The motivating operations concept has improved the precision of our approach to analyzing behavior; it serves as a framework for classifying events that alter the reinforcing and punishing effectiveness of other events. Nevertheless, some aspects of the concept are seriously flawed, thereby limiting its utility. We contend in this article that the emphasis it places on the onset of some stimuli (putative motivating operations) making their offset a reinforcer in the absence of a learning history (i.e., in the case of unconditioned motivating operations), or because of such a history (i.e., in the case of reflexive conditioned motivating operations), is of no value in predicting or controlling behavior. It is unfortunate that this pseudo-analysis has been widely accepted, which has drawn attention away from actual motivating operations that are relevant to negative reinforcement, and led to conceptually flawed explanations of challenging human behaviors that are escape-maintained. When used appropriately, the motivating operations concept can help to clarify the conditions under which a stimulus change (in particular, stimulus termination) will function as a negative reinforcer. From both a theoretical and a practical perspective, rethinking the application of the motivating operations concept to negative reinforcement is advantageous. Herein, we explore the implications of doing so with the aim of encouraging relevant research and improving the practice of applied behavior analysis.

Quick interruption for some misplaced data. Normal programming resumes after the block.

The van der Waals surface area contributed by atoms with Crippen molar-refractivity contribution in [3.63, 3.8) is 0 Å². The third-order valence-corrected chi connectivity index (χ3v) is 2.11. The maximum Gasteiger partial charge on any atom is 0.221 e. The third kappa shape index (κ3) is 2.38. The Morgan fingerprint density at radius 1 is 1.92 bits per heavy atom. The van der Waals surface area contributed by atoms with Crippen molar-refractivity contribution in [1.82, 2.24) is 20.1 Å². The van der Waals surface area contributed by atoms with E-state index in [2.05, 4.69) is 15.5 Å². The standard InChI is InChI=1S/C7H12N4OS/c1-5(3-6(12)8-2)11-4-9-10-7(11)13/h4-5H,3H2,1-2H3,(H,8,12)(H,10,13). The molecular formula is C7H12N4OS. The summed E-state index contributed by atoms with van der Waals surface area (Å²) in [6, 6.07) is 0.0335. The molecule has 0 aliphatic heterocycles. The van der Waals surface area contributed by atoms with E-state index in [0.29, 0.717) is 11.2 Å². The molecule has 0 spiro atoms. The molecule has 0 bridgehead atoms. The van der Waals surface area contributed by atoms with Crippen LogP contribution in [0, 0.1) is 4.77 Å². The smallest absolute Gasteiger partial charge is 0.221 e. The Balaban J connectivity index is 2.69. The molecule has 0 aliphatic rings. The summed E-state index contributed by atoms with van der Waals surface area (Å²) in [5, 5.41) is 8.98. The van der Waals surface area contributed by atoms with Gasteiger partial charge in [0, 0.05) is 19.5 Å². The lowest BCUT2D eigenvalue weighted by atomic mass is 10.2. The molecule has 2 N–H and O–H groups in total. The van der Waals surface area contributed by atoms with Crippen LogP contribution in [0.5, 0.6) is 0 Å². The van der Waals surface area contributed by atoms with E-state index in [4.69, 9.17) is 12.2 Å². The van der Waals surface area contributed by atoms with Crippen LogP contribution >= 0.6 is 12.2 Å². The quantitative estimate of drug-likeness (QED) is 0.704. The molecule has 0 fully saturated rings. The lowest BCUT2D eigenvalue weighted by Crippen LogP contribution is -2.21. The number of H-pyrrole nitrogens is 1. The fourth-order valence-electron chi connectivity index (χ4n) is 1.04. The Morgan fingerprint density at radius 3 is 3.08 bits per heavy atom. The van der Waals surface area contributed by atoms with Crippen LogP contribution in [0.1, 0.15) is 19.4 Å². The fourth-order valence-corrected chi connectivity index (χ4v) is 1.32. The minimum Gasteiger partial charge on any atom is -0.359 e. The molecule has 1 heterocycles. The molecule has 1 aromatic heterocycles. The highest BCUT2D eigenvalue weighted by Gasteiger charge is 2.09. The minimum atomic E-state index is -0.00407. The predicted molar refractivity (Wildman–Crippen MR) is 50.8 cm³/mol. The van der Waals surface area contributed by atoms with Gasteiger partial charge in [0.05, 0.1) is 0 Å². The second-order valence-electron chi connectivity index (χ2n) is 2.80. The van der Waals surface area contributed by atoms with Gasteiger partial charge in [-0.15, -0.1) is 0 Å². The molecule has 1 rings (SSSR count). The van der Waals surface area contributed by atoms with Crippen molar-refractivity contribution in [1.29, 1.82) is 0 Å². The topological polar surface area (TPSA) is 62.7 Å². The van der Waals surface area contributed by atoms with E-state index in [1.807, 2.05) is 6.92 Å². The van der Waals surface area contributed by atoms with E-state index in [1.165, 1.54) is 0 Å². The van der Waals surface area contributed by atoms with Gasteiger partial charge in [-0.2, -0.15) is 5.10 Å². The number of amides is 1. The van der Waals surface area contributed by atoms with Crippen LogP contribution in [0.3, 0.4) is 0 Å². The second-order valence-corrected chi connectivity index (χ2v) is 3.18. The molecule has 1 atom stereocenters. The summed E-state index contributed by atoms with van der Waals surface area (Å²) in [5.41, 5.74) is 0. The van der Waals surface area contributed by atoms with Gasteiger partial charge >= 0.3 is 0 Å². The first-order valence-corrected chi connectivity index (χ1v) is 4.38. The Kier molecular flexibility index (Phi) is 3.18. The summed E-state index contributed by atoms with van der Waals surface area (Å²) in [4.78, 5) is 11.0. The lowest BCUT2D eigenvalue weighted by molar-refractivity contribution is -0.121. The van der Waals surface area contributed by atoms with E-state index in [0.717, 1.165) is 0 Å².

Keywords: Abolishing operations; Avoidance; Escape; Establishing operations; Motivation; Negative reinforcement.
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